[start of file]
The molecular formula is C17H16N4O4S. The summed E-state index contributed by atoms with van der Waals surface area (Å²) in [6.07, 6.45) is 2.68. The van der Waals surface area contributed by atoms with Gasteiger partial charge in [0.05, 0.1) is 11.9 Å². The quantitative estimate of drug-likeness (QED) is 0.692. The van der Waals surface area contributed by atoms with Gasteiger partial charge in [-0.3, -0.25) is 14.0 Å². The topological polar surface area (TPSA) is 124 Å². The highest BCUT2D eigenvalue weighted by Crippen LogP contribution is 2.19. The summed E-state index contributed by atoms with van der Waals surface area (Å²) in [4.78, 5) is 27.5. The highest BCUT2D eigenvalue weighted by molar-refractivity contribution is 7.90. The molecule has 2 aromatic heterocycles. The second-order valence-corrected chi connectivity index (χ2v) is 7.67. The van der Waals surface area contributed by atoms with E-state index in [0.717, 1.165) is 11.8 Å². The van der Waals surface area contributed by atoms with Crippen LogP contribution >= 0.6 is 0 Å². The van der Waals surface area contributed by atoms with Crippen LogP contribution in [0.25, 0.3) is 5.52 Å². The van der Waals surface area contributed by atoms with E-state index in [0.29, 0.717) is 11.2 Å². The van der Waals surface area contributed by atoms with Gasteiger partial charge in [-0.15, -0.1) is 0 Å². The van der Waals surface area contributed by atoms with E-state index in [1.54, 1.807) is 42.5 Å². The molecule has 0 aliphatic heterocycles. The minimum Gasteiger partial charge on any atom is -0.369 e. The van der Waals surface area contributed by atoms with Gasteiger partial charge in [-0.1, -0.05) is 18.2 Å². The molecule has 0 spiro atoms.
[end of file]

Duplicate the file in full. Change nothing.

The molecular formula is C17H16N4O4S. The summed E-state index contributed by atoms with van der Waals surface area (Å²) in [6.07, 6.45) is 2.68. The van der Waals surface area contributed by atoms with Gasteiger partial charge in [0.05, 0.1) is 11.9 Å². The quantitative estimate of drug-likeness (QED) is 0.692. The van der Waals surface area contributed by atoms with Gasteiger partial charge in [-0.3, -0.25) is 14.0 Å². The topological polar surface area (TPSA) is 124 Å². The highest BCUT2D eigenvalue weighted by Crippen LogP contribution is 2.19. The summed E-state index contributed by atoms with van der Waals surface area (Å²) in [4.78, 5) is 27.5. The highest BCUT2D eigenvalue weighted by molar-refractivity contribution is 7.90. The molecule has 2 aromatic heterocycles. The second-order valence-corrected chi connectivity index (χ2v) is 7.67. The van der Waals surface area contributed by atoms with E-state index in [0.717, 1.165) is 11.8 Å². The van der Waals surface area contributed by atoms with Crippen LogP contribution >= 0.6 is 0 Å². The van der Waals surface area contributed by atoms with Crippen LogP contribution in [0.25, 0.3) is 5.52 Å². The van der Waals surface area contributed by atoms with E-state index in [0.29, 0.717) is 11.2 Å². The van der Waals surface area contributed by atoms with Gasteiger partial charge in [-0.15, -0.1) is 0 Å². The van der Waals surface area contributed by atoms with E-state index in [1.54, 1.807) is 42.5 Å². The molecule has 0 aliphatic heterocycles. The minimum Gasteiger partial charge on any atom is -0.369 e. The van der Waals surface area contributed by atoms with Gasteiger partial charge in [-0.1, -0.05) is 18.2 Å². The molecule has 0 spiro atoms.